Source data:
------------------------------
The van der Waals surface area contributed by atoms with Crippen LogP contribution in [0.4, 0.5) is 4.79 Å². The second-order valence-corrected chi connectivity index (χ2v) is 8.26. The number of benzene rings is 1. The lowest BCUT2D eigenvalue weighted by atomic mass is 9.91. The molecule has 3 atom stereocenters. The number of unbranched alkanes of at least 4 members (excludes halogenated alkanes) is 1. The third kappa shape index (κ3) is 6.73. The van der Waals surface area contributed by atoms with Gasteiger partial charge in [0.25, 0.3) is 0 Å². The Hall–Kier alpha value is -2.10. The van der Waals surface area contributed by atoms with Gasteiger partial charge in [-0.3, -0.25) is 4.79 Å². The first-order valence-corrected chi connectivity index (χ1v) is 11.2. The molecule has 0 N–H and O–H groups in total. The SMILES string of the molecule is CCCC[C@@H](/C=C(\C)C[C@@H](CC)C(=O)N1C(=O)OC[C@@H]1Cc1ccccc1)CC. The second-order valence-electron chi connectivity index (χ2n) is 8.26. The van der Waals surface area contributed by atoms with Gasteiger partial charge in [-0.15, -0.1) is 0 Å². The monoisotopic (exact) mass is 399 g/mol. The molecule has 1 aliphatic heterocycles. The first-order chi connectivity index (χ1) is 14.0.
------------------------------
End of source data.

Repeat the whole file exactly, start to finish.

The van der Waals surface area contributed by atoms with Crippen LogP contribution in [0.4, 0.5) is 4.79 Å². The second-order valence-corrected chi connectivity index (χ2v) is 8.26. The number of benzene rings is 1. The lowest BCUT2D eigenvalue weighted by atomic mass is 9.91. The molecule has 3 atom stereocenters. The number of unbranched alkanes of at least 4 members (excludes halogenated alkanes) is 1. The third kappa shape index (κ3) is 6.73. The van der Waals surface area contributed by atoms with Gasteiger partial charge in [0.25, 0.3) is 0 Å². The Hall–Kier alpha value is -2.10. The van der Waals surface area contributed by atoms with Gasteiger partial charge in [-0.3, -0.25) is 4.79 Å². The first-order valence-corrected chi connectivity index (χ1v) is 11.2. The molecule has 0 N–H and O–H groups in total. The SMILES string of the molecule is CCCC[C@@H](/C=C(\C)C[C@@H](CC)C(=O)N1C(=O)OC[C@@H]1Cc1ccccc1)CC. The second-order valence-electron chi connectivity index (χ2n) is 8.26. The van der Waals surface area contributed by atoms with Gasteiger partial charge in [-0.15, -0.1) is 0 Å². The monoisotopic (exact) mass is 399 g/mol. The molecule has 1 aliphatic heterocycles. The first-order chi connectivity index (χ1) is 14.0.